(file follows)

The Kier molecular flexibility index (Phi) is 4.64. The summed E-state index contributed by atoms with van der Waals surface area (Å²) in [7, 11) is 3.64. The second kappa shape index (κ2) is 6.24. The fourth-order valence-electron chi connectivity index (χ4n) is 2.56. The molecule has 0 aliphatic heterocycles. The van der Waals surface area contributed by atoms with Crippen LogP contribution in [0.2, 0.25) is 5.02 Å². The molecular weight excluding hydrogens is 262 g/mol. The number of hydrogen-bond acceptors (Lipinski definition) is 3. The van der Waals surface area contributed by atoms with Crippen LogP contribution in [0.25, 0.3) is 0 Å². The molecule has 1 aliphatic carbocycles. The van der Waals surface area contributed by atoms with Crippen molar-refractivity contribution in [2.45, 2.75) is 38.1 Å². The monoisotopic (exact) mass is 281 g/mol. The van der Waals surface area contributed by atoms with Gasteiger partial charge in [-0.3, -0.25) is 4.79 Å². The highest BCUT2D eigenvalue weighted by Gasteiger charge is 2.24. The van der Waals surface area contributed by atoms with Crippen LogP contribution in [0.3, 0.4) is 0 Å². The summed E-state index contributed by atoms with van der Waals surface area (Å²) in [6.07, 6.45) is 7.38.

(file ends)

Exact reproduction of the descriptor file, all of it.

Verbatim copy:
The Kier molecular flexibility index (Phi) is 4.64. The summed E-state index contributed by atoms with van der Waals surface area (Å²) in [7, 11) is 3.64. The second kappa shape index (κ2) is 6.24. The fourth-order valence-electron chi connectivity index (χ4n) is 2.56. The molecule has 0 aliphatic heterocycles. The van der Waals surface area contributed by atoms with Crippen LogP contribution in [0.2, 0.25) is 5.02 Å². The molecular weight excluding hydrogens is 262 g/mol. The number of hydrogen-bond acceptors (Lipinski definition) is 3. The van der Waals surface area contributed by atoms with Crippen LogP contribution in [0.25, 0.3) is 0 Å². The molecule has 1 aliphatic carbocycles. The van der Waals surface area contributed by atoms with Crippen molar-refractivity contribution in [2.45, 2.75) is 38.1 Å². The monoisotopic (exact) mass is 281 g/mol. The van der Waals surface area contributed by atoms with Gasteiger partial charge in [-0.3, -0.25) is 4.79 Å². The highest BCUT2D eigenvalue weighted by Gasteiger charge is 2.24. The van der Waals surface area contributed by atoms with Crippen LogP contribution in [0.3, 0.4) is 0 Å². The summed E-state index contributed by atoms with van der Waals surface area (Å²) in [6.07, 6.45) is 7.38.